The initial targets for OPEN are very similar to NAL-NL1;targets are calculated for several input levels. The OPEN targets have been modified slightly from NAL-NL1, using slightly reduced values. These initial OPEN targets are very similar to what has been proposed for NAL-NL2 (Dillon, 2006). To illustrate, we will use a sample patient with a mild high-frequency hearing loss. Figure 4 shows the resulting initial insertion gain targets for LTASS speech noise for input levels of 40 dB SPL, 65 dB SPL and 90 dB SPL.

Figure 4: OPEN step 1: calculation of initial target

Step 2: Correction for critical gain

Using the OPEN algorithm, the initial target gain is then limited based on the patient's maximum stable gain (see Figure 5). Due to the large individual differences in critical gain among patients, and the importance of maximizing usable audibility, an individual OLG measurement is recommended for each patient. If no individual data are available, a statistical critical gain curve is used, which results in a feedback-free setting for the majority of fittings.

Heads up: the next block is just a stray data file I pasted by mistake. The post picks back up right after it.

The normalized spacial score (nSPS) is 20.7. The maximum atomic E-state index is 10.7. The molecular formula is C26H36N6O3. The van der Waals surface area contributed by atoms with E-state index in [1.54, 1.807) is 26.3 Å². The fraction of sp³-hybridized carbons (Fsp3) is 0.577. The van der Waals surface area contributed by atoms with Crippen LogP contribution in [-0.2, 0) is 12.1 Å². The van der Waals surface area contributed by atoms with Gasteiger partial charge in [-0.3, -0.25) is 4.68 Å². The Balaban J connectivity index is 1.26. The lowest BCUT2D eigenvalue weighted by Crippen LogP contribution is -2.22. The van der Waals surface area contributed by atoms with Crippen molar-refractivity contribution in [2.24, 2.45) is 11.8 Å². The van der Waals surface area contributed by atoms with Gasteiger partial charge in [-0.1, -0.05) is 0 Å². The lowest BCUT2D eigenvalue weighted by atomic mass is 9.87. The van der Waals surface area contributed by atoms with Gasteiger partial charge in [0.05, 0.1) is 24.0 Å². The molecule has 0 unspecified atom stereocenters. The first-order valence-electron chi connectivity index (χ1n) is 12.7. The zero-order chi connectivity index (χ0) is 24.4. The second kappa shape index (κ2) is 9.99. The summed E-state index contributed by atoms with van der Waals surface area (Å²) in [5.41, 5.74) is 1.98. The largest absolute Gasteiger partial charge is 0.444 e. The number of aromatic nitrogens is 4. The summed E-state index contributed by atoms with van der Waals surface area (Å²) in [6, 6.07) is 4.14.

Figure 5: OPEN step 2: limitation of initial target gain to critical gain

Step3: Automatic optimization of target gain

If it is necessary to reduce gain from the initial target because of the OLG measurement, speech intelligibility is maximized to the extent possible without exceeding the overall loudness that would have been obtained using the initial target. For this optimization, OPEN uses psychoacoustic models of speech intelligibility (Ching et al., 1998) and loudness perception (Chalupper & Fastl, 2002). Both models are adapted to the individual hearing loss. In many cases, this optimization will lead to more gain at mid-frequencies. An example of this is shown in Figure 6 for a patient with a small critical gain value in the 3000 Hz range. If the modeling indicates that speech intelligibility cannot be increased, no optimization will occur and the OPEN target will be the result of the initial targets with the critical gain correction applied.

Figure 6: OPEN step 3: maximization of speech intelligibility

Clinical Studies